Not without my scalpel
Nevertheless the virtual autopsy techniques do not by any means make the established techniques superfluous: such is the outcome of a study at the John Radcliffe Hospital, Oxford, UK. Colleagues under Ian SD Roberts compared the accuracy of the post mortem CT and MRI with conventional autopsy. The team studied 182 cases for this purpose – and documented quite a number of errors: 32 percent for CT and 43 percent for MRI. These were mainly made up of ischemic heart disease, pulmonary embolisms, pneumonia and lesions in the abdomen, which had all been overlooked . Also, radiologists were in 42 percent (for MRI) and 34 percent (for CT) of cases certain that pulling out the scalpel would be unnecessary – in the subsequent autopsy though, a further 21 percent (MRI) and 16 percent (CT) turned up significantly differentiated conclusions from the previously supposed cause of death. The conclusion: Ian SD Roberts gives his stamp of approval to the undoubtedly great potential of virtual methods, but also sees need for significant improvement. This is reflected in the German practice that imaging findings are currently usable before the court only alongside an autopsy. When data derived from digital crime scene reconstructions come into the picture, judges, magistrates and prosecutors have more vivid evidence in a trial than they ever could have from written records alone. Scientists are now working on the further optimisation of these technologies.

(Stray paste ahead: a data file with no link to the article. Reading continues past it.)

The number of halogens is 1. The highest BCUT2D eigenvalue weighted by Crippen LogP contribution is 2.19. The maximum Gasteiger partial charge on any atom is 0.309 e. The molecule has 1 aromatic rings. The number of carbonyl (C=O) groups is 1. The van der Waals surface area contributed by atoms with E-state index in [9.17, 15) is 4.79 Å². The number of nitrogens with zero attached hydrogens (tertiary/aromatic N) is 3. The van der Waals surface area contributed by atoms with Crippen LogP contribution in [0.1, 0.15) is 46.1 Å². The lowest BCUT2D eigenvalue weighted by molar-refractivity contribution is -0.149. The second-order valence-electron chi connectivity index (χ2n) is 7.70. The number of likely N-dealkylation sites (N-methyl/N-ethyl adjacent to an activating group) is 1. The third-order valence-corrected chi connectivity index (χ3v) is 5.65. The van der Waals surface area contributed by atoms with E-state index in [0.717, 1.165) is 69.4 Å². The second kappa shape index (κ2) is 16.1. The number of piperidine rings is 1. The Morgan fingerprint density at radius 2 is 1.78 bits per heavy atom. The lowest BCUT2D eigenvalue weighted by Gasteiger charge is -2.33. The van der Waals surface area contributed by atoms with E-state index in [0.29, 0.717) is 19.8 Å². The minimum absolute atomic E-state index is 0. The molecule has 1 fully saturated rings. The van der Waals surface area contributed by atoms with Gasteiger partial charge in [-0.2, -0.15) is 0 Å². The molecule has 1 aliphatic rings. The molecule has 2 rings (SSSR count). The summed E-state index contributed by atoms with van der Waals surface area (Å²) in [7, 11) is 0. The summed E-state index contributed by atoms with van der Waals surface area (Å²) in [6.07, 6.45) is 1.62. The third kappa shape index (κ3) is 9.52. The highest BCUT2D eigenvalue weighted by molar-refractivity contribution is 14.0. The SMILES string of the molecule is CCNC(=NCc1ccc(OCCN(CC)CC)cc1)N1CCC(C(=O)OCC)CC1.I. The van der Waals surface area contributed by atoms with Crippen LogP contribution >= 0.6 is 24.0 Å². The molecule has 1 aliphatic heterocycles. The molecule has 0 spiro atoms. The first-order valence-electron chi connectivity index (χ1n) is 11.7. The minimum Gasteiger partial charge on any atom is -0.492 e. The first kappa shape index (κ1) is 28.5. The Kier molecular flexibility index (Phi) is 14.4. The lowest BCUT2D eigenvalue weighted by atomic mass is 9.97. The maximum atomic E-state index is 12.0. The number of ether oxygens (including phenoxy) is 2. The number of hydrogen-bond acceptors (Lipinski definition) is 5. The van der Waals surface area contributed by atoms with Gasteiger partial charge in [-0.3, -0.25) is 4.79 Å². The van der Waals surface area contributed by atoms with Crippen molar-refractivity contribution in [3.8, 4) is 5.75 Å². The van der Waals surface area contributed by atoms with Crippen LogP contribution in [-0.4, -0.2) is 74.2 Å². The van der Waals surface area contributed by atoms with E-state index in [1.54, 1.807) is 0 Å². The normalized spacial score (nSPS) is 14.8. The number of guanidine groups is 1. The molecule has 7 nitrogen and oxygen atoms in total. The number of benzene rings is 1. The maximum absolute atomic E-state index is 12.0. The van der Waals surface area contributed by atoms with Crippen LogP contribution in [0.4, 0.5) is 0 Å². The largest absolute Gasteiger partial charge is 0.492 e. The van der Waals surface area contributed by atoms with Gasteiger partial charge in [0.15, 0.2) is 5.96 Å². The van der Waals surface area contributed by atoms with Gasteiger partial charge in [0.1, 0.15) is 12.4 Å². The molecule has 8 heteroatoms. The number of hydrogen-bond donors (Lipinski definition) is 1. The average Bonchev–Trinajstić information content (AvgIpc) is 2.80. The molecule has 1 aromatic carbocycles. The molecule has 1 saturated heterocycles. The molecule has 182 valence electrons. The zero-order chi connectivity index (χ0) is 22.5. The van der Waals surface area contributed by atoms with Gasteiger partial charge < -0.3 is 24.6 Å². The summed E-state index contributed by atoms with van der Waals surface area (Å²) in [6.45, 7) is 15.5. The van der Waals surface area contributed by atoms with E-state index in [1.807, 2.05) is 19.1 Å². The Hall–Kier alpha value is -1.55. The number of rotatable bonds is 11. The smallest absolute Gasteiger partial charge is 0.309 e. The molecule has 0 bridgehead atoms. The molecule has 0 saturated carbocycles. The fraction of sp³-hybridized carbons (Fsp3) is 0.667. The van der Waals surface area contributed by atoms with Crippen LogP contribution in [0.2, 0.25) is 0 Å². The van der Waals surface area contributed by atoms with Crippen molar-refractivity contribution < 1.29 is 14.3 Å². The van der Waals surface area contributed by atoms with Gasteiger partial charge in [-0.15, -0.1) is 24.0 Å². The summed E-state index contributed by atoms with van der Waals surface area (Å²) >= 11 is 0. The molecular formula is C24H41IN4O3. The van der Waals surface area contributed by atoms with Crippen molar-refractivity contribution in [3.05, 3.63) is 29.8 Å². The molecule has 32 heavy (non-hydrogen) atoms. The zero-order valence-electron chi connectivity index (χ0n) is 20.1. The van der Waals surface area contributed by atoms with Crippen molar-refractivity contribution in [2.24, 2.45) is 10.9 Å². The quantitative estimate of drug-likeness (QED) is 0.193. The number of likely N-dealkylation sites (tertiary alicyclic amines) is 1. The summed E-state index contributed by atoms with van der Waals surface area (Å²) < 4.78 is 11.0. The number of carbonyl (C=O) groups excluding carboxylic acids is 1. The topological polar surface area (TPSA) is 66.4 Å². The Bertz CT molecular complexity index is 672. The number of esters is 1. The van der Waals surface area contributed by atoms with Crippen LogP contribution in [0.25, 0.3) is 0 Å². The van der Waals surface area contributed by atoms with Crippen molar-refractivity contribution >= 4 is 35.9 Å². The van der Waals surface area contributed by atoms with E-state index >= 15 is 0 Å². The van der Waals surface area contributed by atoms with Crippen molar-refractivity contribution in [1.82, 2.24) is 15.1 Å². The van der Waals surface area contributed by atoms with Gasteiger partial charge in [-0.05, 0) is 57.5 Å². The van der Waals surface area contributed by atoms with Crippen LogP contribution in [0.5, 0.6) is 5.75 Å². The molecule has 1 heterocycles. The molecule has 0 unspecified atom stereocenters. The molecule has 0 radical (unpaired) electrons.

With the help of MRI already today, decay products from various degradation processes can be detected – which is important for the most accurate determination of time of death. Beyond this, projects are underway in the style of the U.S. “Body Farm”: in 1971 decay experiments began there involving macroscopic evaluation under varying conditions; coroners are now trying to fully reconstruct the events by CT. How do organs change – and what effects do decay gases or liquids have in the investigation? The outcome, as to whether or when the virtual autopsy will supplant traditional methods, ultimately depends on the data which emerges here.